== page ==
Face Value is False Value

Personal opinion of one’s job being ‘bullshit’ is simply an anecdote rather than a carefully defined data point that supports the thesis that their job is a ‘bullshit job’. People often exaggerate and enjoy relieving stress by complaining about their workplace and job.

Furthermore, few people have the knowledge, motivation and interest to attempt to calculate their own economic value within their firm and compare rates of exploitation and value creation across jobs in the wider economy.

Therefore many who claim that their administration job is ‘of no value’ probably do not know whether that is the case or not, or even how much value they create compared to their cost of labour. A personal and clearly biased opinion on one’s own economic value is no substitute for economic and business analysis.

‘Common Sense’ opinions regarding business and economic rationality are rarely useful, if not downright misinformed and few workers outside of the accounting department or senior management have any visibility on the financial structure of the firm, which is critical in helping calculate the ‘true’ economic value of a job. Therefore it is doubtful that many who claim their job is of no economic value either know that to be the case or have the ability to know whether that is the case.

The only certainty of finding false value in this debate is taking what workers say about their jobs at face value.

If a job is ‘bullshit’ is could be because…..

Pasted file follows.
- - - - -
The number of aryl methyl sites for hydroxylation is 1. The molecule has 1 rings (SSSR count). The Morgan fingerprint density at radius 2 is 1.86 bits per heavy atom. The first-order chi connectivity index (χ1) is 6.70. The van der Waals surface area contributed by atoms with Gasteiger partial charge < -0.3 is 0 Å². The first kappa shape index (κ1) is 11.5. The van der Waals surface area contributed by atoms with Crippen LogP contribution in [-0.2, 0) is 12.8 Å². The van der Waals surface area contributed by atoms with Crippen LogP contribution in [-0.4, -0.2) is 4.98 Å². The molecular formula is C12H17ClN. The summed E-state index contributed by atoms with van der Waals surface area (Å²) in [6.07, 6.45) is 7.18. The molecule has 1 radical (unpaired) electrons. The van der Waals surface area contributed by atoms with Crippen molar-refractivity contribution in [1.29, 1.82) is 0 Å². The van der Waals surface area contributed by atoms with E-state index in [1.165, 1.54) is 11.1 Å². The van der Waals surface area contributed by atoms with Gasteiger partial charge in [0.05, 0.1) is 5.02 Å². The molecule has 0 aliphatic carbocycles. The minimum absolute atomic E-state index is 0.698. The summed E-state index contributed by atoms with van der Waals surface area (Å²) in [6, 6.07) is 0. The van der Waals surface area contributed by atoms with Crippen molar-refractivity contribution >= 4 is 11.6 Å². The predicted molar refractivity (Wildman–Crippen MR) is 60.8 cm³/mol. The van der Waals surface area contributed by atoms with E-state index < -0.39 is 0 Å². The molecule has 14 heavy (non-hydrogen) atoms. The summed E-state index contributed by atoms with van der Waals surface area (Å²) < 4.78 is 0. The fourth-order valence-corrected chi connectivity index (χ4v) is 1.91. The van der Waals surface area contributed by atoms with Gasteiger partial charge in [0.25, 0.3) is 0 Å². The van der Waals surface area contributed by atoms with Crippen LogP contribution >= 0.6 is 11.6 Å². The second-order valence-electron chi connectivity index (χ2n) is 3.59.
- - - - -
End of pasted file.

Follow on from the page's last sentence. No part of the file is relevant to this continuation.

‘Bullshit jobs’ defined as jobs that produce less economic value than their cost or jobs that exist for a no economic purpose except to serve some agent’s interest do probably exist, but not necessarily for all the reasons Graeber highlighted.

Government regulation, licensure and perverse public sector incentives can create jobs that in a market economy would otherwise not exist. The existence of trade negotiators, for example, owes its existence as a professional occupation to the decree of states that engage in trade barriers, regulation and tariffs. Restrictions and regulations on trade may be both desirable and in some ways useful, but they do not exist without political will for regulation, something that would not naturally emerge from the market.

Furthermore, government regulation rent seeking opportunities can arise and produce jobs that Graeber argues are ‘bullshit jobs’. Graeber mentions that a number of his acquaintances are lawyers who openly admit that their work does not create value and should not exist. The Universal Basic Income advocate Rutger Bregman in his recently English translated book ‘Utopia for Realists’ goes further arguing that many jobs, and in particular the law profession, merely shifts wealth around in a zero-sum-game rather than creates new value in the economy[ii]. Lawyers in the USA either cynically game the legal framework and litigate for the sake of revenue or push for more legal complexity to ensure a steady stream of fees extracted from businesses that are compelled to be compliant with the law.